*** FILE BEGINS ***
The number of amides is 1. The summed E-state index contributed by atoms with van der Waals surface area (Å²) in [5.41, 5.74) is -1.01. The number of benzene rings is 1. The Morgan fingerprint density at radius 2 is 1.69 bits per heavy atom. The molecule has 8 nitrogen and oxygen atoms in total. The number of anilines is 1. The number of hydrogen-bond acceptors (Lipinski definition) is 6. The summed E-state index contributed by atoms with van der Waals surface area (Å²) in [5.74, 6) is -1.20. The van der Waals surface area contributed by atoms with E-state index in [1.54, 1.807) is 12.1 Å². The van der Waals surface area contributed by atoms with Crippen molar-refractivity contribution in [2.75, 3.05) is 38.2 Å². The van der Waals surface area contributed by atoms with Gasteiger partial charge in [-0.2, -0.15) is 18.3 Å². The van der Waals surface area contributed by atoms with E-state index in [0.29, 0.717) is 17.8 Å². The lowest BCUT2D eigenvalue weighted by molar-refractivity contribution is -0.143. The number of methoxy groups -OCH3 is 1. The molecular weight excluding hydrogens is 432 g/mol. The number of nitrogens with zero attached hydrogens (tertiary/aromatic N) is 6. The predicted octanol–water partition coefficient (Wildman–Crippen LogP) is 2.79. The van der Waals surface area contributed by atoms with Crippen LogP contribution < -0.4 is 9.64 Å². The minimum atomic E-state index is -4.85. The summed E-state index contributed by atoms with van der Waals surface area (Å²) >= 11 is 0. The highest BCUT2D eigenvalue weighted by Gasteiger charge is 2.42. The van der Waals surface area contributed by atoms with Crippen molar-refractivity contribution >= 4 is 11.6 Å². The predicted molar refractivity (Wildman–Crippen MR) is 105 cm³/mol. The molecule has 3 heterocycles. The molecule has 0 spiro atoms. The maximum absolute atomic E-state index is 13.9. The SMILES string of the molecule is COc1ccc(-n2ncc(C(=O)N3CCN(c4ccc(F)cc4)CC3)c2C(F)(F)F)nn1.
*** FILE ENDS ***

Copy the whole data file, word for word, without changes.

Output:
The number of amides is 1. The summed E-state index contributed by atoms with van der Waals surface area (Å²) in [5.41, 5.74) is -1.01. The number of benzene rings is 1. The Morgan fingerprint density at radius 2 is 1.69 bits per heavy atom. The molecule has 8 nitrogen and oxygen atoms in total. The number of anilines is 1. The number of hydrogen-bond acceptors (Lipinski definition) is 6. The summed E-state index contributed by atoms with van der Waals surface area (Å²) in [5.74, 6) is -1.20. The van der Waals surface area contributed by atoms with E-state index in [1.54, 1.807) is 12.1 Å². The van der Waals surface area contributed by atoms with Crippen molar-refractivity contribution in [2.75, 3.05) is 38.2 Å². The van der Waals surface area contributed by atoms with Gasteiger partial charge in [-0.2, -0.15) is 18.3 Å². The van der Waals surface area contributed by atoms with E-state index in [0.29, 0.717) is 17.8 Å². The lowest BCUT2D eigenvalue weighted by molar-refractivity contribution is -0.143. The number of methoxy groups -OCH3 is 1. The molecular weight excluding hydrogens is 432 g/mol. The number of nitrogens with zero attached hydrogens (tertiary/aromatic N) is 6. The predicted octanol–water partition coefficient (Wildman–Crippen LogP) is 2.79. The van der Waals surface area contributed by atoms with Crippen LogP contribution < -0.4 is 9.64 Å². The minimum atomic E-state index is -4.85. The summed E-state index contributed by atoms with van der Waals surface area (Å²) >= 11 is 0. The highest BCUT2D eigenvalue weighted by Gasteiger charge is 2.42. The van der Waals surface area contributed by atoms with Crippen molar-refractivity contribution >= 4 is 11.6 Å². The predicted molar refractivity (Wildman–Crippen MR) is 105 cm³/mol. The molecule has 3 heterocycles. The molecule has 0 spiro atoms. The maximum absolute atomic E-state index is 13.9. The SMILES string of the molecule is COc1ccc(-n2ncc(C(=O)N3CCN(c4ccc(F)cc4)CC3)c2C(F)(F)F)nn1.